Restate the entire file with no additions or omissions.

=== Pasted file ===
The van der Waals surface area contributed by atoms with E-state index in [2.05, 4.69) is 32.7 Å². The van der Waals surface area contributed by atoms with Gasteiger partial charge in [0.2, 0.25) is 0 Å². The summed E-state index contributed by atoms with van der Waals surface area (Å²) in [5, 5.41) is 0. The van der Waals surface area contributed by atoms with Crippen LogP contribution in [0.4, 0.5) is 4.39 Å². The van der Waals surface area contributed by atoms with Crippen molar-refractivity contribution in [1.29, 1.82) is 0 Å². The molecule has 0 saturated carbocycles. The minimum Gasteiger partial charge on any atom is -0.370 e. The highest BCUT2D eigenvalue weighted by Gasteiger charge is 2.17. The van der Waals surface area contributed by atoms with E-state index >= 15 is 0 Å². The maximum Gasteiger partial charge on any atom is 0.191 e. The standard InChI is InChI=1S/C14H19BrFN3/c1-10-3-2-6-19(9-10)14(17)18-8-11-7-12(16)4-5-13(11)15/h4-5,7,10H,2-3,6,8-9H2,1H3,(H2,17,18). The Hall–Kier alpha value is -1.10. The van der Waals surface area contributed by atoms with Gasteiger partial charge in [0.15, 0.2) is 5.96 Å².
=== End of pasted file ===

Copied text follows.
The van der Waals surface area contributed by atoms with E-state index in [2.05, 4.69) is 32.7 Å². The van der Waals surface area contributed by atoms with Gasteiger partial charge in [0.2, 0.25) is 0 Å². The summed E-state index contributed by atoms with van der Waals surface area (Å²) in [5, 5.41) is 0. The van der Waals surface area contributed by atoms with Crippen LogP contribution in [0.4, 0.5) is 4.39 Å². The van der Waals surface area contributed by atoms with Crippen molar-refractivity contribution in [1.29, 1.82) is 0 Å². The molecule has 0 saturated carbocycles. The minimum Gasteiger partial charge on any atom is -0.370 e. The highest BCUT2D eigenvalue weighted by Gasteiger charge is 2.17. The van der Waals surface area contributed by atoms with E-state index >= 15 is 0 Å². The maximum Gasteiger partial charge on any atom is 0.191 e. The standard InChI is InChI=1S/C14H19BrFN3/c1-10-3-2-6-19(9-10)14(17)18-8-11-7-12(16)4-5-13(11)15/h4-5,7,10H,2-3,6,8-9H2,1H3,(H2,17,18). The Hall–Kier alpha value is -1.10. The van der Waals surface area contributed by atoms with Gasteiger partial charge in [0.15, 0.2) is 5.96 Å².